“Plans continue to test new benefit designs in the exchange market,” said Dan Mendelson, CEO at Avalere. “Given the new requirements put in place by the ACA, network design is one way plans can drive value-based care and keep premiums low.”
Specifically, the analysis finds that exchange plan networks include 42 percent fewer oncology and cardiology specialists; 32 percent fewer mental health and primary care providers; and 24 percent fewer hospitals. Importantly, care provided by out-of-network providers does not count toward the out-of-pocket limits put in place by the ACA.
“Patients should evaluate a plan’s provider network when picking insurance on the exchange,” said Elizabeth Carpenter, vice president at Avalere. “Out-of-network care does not accrue toward out-of-pocket maximums, leaving consumers vulnerable to high costs if they seek care from a provider not included in their plan’s network.”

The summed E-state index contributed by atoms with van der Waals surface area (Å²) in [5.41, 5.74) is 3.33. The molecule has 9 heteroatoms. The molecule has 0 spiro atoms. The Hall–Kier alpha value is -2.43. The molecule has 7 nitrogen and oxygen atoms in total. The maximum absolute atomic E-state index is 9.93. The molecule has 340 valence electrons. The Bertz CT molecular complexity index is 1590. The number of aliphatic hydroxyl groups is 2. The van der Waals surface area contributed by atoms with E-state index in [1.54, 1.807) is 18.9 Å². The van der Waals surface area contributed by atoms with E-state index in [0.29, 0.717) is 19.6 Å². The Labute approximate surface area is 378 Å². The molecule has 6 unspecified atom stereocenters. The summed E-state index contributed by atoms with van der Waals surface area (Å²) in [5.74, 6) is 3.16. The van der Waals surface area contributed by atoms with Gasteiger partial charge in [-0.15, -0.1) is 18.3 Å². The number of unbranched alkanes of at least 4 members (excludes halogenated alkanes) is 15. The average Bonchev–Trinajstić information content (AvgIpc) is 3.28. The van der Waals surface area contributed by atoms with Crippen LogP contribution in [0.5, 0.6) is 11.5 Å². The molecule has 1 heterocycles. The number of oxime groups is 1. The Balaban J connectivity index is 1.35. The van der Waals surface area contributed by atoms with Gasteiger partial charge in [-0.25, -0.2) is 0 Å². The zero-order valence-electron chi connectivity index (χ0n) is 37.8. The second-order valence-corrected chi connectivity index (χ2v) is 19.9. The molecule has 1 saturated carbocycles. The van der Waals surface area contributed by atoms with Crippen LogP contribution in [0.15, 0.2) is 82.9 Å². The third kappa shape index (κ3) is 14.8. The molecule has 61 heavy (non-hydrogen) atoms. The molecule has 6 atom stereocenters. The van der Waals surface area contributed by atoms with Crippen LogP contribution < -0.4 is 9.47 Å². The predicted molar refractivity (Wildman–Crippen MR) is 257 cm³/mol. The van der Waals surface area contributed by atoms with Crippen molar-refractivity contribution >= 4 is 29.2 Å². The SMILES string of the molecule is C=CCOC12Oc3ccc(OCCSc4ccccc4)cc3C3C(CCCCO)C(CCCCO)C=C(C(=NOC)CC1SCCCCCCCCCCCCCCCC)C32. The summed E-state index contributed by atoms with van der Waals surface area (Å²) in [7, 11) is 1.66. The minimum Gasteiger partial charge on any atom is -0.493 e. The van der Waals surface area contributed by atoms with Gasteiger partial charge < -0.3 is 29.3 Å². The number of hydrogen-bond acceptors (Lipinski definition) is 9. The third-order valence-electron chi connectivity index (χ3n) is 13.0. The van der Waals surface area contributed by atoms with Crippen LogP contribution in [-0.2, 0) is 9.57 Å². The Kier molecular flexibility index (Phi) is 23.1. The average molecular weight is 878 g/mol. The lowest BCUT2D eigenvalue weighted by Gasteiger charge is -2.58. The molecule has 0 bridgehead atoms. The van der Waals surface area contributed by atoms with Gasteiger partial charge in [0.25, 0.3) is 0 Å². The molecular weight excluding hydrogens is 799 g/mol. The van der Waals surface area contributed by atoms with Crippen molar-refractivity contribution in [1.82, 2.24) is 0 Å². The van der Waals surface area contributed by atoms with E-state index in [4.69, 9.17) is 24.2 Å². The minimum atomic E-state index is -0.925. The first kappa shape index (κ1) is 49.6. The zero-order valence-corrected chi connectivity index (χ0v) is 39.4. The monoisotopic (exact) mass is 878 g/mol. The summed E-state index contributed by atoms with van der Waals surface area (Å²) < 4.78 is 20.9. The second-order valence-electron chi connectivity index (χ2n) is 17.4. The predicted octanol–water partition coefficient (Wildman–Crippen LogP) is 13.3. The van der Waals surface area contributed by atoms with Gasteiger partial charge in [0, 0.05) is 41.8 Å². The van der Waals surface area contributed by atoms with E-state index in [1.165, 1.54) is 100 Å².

In its annual guidance to plans seeking to offer insurance on the federal exchange, the Centers for Medicare and Medicaid Services (CMS) noted that they would focus in particular on hospital systems, mental health providers, oncology providers, and primary care providers, when evaluating plans for compliance with network adequacy standards.
Avalere examined the largest rating region in the top five states by 2015 exchange effectuated enrollment: Florida, California, Texas, Georgia, and North Carolina. In each of these rating regions, Avalere compared the average number of providers included, for each of the five provider types examined, in exchange networks compared to commercial networks in the same geographic area. Commercial network data includes plans offered in the group and individual markets outside the exchange. Provider network affiliation data used in this analysis was provided by Strenuus for the 2015 plan year.